Guyanese Kelvin Johnson wins T&T International Marathon


Guyanese athlete Kelvin Johnson on Sunday captured the Trinidad and Tobago International Marathon (TTIM) 40th edition title in Chaguaramas.

Running four laps of the bicycle path, Johnson completed the 26.2-mile race in two hours, 55 minutes, 33 seconds. The Guyanese earned TT$7,500 for his early morning run on the western peninsula.

Elvis Turner clocked 2:58:58s to finish second in the men’s race, with third spot going to 2005 champion Curtis Cox in 3:25:22. Anand Baal (3:35:45) and Narvin Beharry (3:36:00) were fourth and fifth respectively.

Shardie Mahabir was impressive in the women’s race, crossing the finish line in 3:38:51s to claim the TT$7,500 top prize. Tenth in 2020 in 4:06:57s, Mahabir showcased the results of two years of hard work, improving her time by more than 28 minutes in spite of all the challenges that have come with the COVID-19 pandemic.

Winner Kelvin Johnson (centre) with runner-up Elvin Turner (left) and third place finisher Curtis Cox (Photo: Trinidad Guardian)

Chantel Le Maitre produced a strong challenge, but had to settle for the runner-up spot in 3:40:00s. Alana Lee Wo finished third in 4:16:47s, getting home ahead of Leigh-Ann Benjamin-Campbell (4:17:15s) and Corene Procope (4:20:06s).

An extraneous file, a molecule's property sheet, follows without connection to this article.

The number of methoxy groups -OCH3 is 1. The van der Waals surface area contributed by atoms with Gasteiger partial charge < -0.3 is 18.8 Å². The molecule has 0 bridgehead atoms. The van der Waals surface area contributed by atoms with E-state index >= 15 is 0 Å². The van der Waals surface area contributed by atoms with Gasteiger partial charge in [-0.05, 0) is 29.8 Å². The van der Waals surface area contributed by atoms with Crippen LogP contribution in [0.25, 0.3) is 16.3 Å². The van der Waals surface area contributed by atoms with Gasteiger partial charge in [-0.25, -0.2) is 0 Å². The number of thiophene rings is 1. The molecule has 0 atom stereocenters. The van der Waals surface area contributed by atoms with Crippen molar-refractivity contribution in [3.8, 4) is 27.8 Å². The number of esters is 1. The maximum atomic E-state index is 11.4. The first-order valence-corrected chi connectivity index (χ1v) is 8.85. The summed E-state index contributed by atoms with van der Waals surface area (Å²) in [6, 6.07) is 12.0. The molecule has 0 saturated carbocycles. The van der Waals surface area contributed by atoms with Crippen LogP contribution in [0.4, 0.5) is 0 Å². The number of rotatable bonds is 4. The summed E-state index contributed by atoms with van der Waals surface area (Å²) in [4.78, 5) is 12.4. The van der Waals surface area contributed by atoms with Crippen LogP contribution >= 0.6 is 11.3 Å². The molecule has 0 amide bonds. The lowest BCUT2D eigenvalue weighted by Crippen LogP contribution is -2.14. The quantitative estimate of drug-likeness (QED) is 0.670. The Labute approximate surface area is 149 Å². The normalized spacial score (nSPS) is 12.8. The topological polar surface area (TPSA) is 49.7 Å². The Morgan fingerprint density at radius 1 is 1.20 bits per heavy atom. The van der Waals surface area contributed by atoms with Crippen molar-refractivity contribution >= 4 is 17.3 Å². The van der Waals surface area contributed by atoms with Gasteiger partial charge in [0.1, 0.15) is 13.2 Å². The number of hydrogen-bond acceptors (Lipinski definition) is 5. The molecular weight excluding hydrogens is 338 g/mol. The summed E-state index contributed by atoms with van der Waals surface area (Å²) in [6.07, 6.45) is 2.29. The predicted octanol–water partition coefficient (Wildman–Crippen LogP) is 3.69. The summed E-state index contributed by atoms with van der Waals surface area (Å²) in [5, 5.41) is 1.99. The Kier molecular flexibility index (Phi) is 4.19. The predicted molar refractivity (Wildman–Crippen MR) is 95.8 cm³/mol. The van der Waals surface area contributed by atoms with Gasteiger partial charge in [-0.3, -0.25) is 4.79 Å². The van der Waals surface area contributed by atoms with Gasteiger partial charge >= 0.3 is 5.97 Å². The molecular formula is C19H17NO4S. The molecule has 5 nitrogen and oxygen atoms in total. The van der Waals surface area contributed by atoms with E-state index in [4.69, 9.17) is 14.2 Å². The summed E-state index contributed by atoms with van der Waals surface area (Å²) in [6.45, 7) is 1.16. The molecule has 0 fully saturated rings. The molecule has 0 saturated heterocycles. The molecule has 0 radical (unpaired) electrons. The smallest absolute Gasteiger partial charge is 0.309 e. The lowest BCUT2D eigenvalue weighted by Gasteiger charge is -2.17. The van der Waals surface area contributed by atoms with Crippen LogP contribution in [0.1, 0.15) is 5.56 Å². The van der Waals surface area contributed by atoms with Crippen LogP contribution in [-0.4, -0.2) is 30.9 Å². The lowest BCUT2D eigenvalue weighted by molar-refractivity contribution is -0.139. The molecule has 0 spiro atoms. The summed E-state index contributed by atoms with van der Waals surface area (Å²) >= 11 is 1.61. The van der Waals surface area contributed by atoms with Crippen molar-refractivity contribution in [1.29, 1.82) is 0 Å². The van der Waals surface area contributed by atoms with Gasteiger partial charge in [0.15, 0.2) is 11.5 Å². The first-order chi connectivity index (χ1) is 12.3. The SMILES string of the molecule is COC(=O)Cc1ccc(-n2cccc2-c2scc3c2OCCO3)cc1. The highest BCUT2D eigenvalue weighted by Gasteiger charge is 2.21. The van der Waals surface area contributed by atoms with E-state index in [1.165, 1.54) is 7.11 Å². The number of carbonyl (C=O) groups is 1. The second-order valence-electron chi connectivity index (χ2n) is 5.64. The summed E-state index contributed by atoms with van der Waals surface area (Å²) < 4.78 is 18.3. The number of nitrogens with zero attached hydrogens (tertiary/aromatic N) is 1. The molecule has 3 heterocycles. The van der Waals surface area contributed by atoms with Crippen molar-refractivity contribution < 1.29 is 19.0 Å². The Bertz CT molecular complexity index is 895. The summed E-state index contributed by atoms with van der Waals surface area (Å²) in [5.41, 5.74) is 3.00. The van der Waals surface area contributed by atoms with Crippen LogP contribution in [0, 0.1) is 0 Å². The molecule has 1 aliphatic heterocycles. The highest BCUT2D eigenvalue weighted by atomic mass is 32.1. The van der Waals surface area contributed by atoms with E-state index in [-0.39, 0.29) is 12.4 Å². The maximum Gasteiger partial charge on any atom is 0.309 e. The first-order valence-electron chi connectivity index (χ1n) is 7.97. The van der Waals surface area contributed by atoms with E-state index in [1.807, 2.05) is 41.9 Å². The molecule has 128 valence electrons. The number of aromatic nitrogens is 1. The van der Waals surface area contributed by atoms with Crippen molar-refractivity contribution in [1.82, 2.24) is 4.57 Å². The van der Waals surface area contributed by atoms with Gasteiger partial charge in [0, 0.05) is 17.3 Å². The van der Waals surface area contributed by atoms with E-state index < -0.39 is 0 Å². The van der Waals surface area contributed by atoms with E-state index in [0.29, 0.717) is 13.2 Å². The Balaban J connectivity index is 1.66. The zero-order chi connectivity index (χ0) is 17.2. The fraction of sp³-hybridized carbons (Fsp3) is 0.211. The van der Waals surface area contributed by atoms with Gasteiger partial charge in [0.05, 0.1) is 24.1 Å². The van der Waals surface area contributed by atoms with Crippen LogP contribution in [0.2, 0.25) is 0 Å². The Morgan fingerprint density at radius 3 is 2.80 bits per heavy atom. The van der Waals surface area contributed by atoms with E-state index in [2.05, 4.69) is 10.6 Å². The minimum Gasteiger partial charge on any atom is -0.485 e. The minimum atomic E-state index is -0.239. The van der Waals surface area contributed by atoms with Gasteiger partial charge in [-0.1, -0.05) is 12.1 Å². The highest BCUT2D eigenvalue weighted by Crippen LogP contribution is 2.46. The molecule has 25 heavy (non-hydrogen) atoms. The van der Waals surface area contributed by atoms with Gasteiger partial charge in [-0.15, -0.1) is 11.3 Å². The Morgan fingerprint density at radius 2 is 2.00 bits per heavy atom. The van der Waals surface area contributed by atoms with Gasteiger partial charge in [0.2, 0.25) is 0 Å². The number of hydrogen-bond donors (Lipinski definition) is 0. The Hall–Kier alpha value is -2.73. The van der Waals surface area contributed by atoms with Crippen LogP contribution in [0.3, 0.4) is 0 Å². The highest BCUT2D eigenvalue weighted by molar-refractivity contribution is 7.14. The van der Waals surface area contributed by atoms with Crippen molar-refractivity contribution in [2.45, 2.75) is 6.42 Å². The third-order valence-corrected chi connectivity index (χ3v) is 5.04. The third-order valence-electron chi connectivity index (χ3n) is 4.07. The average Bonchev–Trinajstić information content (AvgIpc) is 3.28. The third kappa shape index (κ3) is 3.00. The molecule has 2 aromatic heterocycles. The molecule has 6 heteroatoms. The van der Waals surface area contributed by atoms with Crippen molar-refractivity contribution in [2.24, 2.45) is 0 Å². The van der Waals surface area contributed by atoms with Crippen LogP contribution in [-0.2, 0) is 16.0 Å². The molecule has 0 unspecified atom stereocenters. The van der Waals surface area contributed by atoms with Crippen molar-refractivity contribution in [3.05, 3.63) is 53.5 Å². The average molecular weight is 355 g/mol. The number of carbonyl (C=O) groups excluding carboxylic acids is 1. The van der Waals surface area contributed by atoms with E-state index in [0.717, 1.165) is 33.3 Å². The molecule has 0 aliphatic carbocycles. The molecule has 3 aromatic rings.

Thomas Sealy and Dr. Gordon Naraynsingh competed in the very first T&T Marathon, in 1983. They were both in Chaguaramas on Sunday, clocking 4:29:44s and 4:33:27s respectively in the 40th edition event. Running in his 130th 26.2-mile race, Polish marathon globetrotter Ryschard Ellert returned a time of 4:59:36s. Ellert has now competed in marathons in 99 countries.

The race, staged in honour of the late sport broadcaster Anthony Harford, was the first T&T Marathon on the Chaguaramas bicycle path.

“It was definitely a success,” TTIM chairperson Diane Henderson told the Express. “We had three or four people at water stops, as opposed to over 200, so it was manageable and controlled.

“Within a minute of the start,” Henderson continued, “the field was totally spread out, almost in the order they eventually finished.” (Trinidad Express)

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